Any administration would have had serious challenges dealing with this COVID-19 pandemic. These challenges have been made exponentially worse by the reckless culture of fiscal indiscipline by this current administration; its fiscal priorities are messed up, hence our illiquid as well as insolvent status – a very uncomfortable position for any administration attempting to navigate an essentially contracted monetary and fiscal space.

Whether the country is broke or the COVID-19 fund has dried up, the government’s responsibility first and foremost, is not to secure the economy, but rather to find the money to fund the COVID-19 emergency containment/mitigation plan, provide a social relief/safety net to protect the elderly, unemployed and vulnerable people in our society. We must save lives to give life to the economy which obviously has to play second fiddle.

Any other construct will be a painful drawn-out exercise for the majority of us in this country. Political and economic expediency must never supersede the right to survival, happiness and shared prosperity of the citizenry. In difficult times like this COVID-19 pandemic, the citizens must and will make their fair share of sacrifices (like they have done continuously for 41 years since independence) but so too must the government and the wealthy. For this is the shared and collective responsibility this crisis demands of all of us. That must be the reset.

For 41 years since independence, the citizens have been sold a false narrative of increased stimulus and incentive packages (much of which has served principally the private sector and the upper 10 percent) fueled by an obviously failed trickle-down economics principle. Why?

Any market deregulation, economic stimulus packages and tax incentive bills must address the circumstances to benefit those who need it most. For if it goes to those who least need it, then the resultant inequality and inequity would serve only to concentrate political and economic power in the hands of a very few who now will assume a monopoly on growth, progress and development. That in no way can be described as ground-breaking intervention aimed at rescuing an ailing society and economy.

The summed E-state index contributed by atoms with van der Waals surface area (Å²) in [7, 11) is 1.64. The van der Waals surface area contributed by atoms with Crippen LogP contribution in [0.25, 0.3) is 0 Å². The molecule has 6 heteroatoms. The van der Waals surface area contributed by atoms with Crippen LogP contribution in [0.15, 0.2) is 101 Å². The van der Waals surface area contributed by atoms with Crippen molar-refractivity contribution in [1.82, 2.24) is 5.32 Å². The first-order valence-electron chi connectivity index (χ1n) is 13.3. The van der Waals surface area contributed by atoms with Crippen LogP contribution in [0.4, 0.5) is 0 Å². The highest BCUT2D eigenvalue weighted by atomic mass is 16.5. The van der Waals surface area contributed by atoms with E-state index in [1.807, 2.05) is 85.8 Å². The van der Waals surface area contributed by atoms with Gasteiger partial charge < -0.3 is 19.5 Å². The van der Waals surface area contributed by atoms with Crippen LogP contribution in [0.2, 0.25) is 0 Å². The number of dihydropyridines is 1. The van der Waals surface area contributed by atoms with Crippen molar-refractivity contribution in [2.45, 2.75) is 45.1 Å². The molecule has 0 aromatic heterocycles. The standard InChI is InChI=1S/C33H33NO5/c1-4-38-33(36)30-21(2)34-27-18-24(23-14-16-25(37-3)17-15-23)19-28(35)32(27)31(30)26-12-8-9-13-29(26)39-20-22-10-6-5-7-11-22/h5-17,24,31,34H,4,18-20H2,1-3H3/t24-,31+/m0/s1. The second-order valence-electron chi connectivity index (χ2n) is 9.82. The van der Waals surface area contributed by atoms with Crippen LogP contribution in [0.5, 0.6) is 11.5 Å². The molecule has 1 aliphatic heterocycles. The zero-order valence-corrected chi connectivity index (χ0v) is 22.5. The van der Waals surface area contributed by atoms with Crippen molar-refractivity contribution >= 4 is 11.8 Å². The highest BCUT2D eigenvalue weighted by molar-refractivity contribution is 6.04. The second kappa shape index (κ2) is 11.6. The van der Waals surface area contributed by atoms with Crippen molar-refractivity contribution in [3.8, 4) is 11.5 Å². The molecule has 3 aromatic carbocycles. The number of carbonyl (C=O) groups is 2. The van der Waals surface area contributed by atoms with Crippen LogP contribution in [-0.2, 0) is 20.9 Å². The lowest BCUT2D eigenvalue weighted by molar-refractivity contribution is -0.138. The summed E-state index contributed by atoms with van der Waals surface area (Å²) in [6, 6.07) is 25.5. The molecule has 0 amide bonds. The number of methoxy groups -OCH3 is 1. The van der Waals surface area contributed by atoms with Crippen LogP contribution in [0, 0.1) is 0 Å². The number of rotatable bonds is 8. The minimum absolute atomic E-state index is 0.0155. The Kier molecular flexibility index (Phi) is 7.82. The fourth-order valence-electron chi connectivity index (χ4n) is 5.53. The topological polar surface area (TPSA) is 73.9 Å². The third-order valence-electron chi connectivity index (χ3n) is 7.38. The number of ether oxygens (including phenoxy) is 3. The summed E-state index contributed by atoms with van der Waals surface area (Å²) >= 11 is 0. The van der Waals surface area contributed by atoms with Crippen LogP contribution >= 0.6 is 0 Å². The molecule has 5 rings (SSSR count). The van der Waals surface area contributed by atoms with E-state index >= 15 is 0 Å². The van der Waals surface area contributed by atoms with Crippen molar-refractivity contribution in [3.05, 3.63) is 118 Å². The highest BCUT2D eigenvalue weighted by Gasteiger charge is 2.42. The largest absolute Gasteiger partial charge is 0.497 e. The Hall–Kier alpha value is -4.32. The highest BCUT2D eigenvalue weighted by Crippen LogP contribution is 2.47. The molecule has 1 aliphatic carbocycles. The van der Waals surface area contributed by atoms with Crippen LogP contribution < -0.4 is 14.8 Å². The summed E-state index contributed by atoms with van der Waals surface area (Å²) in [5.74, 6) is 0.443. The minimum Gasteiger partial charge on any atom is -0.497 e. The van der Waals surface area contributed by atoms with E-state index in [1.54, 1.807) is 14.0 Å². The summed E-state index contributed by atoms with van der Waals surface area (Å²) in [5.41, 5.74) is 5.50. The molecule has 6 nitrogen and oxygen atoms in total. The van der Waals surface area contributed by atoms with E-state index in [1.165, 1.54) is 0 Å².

The fact that we cannot adequately meet our citizens’ healthcare and educational needs is a crisis; the fact that 50 percent or more of our youth are unemployed is a crisis; the fact that our middle class is rapidly shrinking and the poverty pool is widening is a crisis; the fact that median household income continues to drop is a crisis; the fact that working-class wages remain stagnant while the wage gap widens (because of high inflation as well as unrestricted profiteering by the upper 10 percent) is a crisis. The fact that corruption is now systemic and institutionalized while lawlessness is becoming the norm, is a crisis.

Our destruction of the planet and the man-made ravages of climate change prohibiting us from enjoying the benefits of mother earth is perhaps our biggest present-day global crisis alongside poverty and inequality.

If these are the endpoints, outcomes or adverse reactions of the medicine we have been prescribed for 41 years since Independence, then yes, the medicine is worse than the disease.

This administration now has its fingerprints on taking us down the cliff of financial misery and the moral perils of insolvency while telling us that we do not possess cushioning capacity to compensate. Why then do we have a Central Bank? Do we possess monetary sovereignty? If so, why should we ever go “Broke”? Something seems amiss with our financial and economic narrative and reality.

Contrary to traditional economic thinking perhaps this is the time to actually broaden the deficit, for what choice do we have? We’re broke anyway. While fiscal discipline and austerity measures are coming, any attempt(s) now to “balancing the budget/deficit” will mean reduced fiscal spending for the necessary social, economic, educational, healthcare and infrastructural projects for those who need it most. This, in my humble opinion, is the wrong and indeed a bad prescription. Why punish the needy while allowing the wealthy open-ended opportunities?

That the country is broke is no reason to demand more sacrifice from hard-working people beyond that which they have already made. Go find the money prime minister Allen Chastanet and invest in the right things for all the right reasons and we might just be okay. Yes, it will broaden the fiscal deficit, but might we just use the opportunities the deficit present to reset and reinvest appropriately for greater, healthier and a more equitable prosperity?

The answer may well be hidden in the lower 90 percent. This is what bold and necessary change (course correction) is all about. This is what moral courage is all about. This is what conviction, compassion and empathy is all about.

The truth matters. The people matter. This is the people’s time. Caribbean News Global scale_independence48 The politics of COVID-19 and the economy

1 COMMENT

  1. A long but well written piece with poignant points that reiterate the need to make the hard decisions of redirecting funds towards managing Covid19 and closing our borders for 4 weeks ( President Elect, Joe Biden’s Head of his Covid Task Force is of the view that lockdown for 4 to 6 weeks will help manage the accelerated rate of covid cases and deaths, presently experienced in the USA).
    The question now is what is of greater importance of our legislators in St Lucia.